I think it is that time of the year again when the security experts see the future and predict the present. I guess I should join the bandwagon, so can I have your attention please?
#1 Organisations will continue to be breached
It’s days away from 2020, and the rate of breaches are not likely to go down, organisations will still be breached, as much as I would love to believe that organisations are doing well protecting themselves, you will be surprised with how many organisations that cant even meet the minimum requirements that are set to comply with NCSC top 10 steps to cybersecurity (https://www.ncsc.gov.uk/collection/10-steps-to-cyber-security), simple questions is your patch management program integrated with your vulnerability management process that cover that unpatched windows 2003 server? sorry I meant windows 2008?
#2 Increase spending in cyber security budget otherwise you will be breached
Increase budget in cybersecurity program is a good thing, but spending the money only in buying security appliances without first establishing ‘what assets’ need protecting is not a good move. Organisation should ensure that the security objectives are aligned with the business objectives, and establishing this is should be systematically done through documenting a business security architecture. So security execs (CISO/CSOs) should be able to trace back when they are asked why do we need to invest in ‘dark web monitoring service’ or ‘shiny security appliance’?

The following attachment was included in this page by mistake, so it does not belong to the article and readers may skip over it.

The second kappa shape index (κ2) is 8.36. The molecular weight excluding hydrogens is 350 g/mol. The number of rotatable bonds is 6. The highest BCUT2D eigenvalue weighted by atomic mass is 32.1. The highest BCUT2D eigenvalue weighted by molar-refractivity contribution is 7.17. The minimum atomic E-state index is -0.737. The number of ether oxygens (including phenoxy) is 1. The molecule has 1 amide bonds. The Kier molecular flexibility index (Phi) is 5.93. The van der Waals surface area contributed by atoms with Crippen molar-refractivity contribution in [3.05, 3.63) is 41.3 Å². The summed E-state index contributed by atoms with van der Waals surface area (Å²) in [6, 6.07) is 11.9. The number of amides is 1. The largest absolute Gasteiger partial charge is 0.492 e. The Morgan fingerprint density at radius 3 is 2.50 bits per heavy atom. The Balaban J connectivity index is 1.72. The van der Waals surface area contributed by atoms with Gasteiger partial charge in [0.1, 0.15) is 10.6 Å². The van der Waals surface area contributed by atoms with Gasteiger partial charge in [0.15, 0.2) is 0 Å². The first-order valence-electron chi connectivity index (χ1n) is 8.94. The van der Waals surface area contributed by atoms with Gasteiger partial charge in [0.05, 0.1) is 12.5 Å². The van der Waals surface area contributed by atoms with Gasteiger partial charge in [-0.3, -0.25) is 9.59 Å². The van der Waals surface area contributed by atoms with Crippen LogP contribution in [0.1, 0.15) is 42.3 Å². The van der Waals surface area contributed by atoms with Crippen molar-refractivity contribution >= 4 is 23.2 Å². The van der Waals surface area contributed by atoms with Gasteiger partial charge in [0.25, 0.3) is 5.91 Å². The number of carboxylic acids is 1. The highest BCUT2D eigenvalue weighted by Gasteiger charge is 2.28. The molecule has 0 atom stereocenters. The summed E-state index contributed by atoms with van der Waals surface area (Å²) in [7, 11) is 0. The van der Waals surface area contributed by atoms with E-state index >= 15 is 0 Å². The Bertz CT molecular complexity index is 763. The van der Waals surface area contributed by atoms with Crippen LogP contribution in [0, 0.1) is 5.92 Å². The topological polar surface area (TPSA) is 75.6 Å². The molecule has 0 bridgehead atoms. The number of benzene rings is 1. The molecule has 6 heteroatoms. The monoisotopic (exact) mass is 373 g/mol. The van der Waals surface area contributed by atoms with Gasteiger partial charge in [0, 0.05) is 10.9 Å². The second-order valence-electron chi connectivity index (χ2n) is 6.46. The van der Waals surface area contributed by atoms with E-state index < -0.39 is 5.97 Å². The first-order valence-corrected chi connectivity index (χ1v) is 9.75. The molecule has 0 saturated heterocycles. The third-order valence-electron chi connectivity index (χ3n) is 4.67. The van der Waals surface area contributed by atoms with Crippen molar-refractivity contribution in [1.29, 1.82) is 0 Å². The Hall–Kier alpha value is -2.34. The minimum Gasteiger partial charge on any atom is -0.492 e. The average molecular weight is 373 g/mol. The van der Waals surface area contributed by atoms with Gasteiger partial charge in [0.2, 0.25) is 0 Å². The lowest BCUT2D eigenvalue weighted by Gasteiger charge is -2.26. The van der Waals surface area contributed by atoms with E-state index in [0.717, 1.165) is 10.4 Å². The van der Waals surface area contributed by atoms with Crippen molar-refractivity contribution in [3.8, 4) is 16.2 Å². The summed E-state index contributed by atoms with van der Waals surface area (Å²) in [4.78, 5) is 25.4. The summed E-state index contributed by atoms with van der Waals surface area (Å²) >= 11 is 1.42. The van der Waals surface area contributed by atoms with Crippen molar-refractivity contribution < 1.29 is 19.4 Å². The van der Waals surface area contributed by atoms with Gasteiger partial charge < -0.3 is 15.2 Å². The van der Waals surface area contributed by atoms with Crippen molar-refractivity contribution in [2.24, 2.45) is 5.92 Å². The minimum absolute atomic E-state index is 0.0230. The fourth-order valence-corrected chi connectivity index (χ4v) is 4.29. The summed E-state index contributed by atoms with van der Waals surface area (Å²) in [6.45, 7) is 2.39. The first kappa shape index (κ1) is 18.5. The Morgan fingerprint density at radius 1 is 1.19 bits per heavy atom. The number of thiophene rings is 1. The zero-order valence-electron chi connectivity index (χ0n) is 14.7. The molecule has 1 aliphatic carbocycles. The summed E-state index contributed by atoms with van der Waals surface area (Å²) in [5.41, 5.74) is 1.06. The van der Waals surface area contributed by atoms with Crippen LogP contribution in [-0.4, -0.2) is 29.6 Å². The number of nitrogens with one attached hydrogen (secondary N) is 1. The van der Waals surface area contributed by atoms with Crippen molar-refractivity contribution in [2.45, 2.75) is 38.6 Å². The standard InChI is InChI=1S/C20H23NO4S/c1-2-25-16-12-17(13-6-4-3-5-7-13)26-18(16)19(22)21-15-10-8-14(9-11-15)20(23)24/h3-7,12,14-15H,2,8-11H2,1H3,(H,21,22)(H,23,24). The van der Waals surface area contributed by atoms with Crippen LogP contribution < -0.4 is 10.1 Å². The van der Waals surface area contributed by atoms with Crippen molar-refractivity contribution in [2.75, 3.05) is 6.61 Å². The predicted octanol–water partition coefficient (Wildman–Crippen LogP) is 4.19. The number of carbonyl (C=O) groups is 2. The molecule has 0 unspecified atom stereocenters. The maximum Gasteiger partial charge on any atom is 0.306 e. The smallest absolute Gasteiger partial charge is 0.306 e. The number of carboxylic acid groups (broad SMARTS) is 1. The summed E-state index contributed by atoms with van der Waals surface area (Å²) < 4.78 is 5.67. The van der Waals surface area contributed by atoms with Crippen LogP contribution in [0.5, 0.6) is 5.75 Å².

#3 Your applications are still vulnerable to OWASP Top 10 (of 2013)
A number of web apps are still vulnerable to the 2013 version of OWASP Top 10, and if you see any of the below during your testing, I guess you need to have a word with your dev team, should we say DevOps or DevSecOps? whatever the name, this means there is something wrong with the development practise and whole lifecycle.
- A1 Injection
- A2 Broken Authentication and Session Management
- A3 Cross-Site Scripting (XSS)
- A4 Insecure Direct Object References
- A5 Security Misconfiguration
- A6 Sensitive Data Exposure
- A7 Missing Function Level Access Control
- A8 Cross-Site Request Forgery (CSRF)
- A9 Using Components with Known Vulnerabilities
- A10 Unvalidated Redirects and Forwards
#4 Your Incident Response Plan have been table-top tested for the past 3 years, the real storm comes this January.
I have seen organisations end up doing only table top exercises in order to tick compliance tickboxes, while one may argue that invoking the full IRP may be costly, but it may cost you more, if the only test for the past 3 years you have done are just table top exercises.
Real-life test maybe needed to mimic if the actual disaster happen or data breach happen? Maybe a question to ask yourself, how is that public relation department prepared? do you have one? do you have a forensic expert internally or do you need to have external experts comes in? do you have a retainer arrangement in place? they may be busy!
#5 My people are security trained at least once a year
Most organisations now have information security trainings, that happens at least once in a year. As you know, this involve sitting down in front of the computer go through slide decks, or CBT , with an exam to complete at the end or maybe a coupe of policies to read. Whilst these are good practises, organisations should aim to conduct social engineering tests on frequent basis to test how well their human security defense is effective.
To be continued …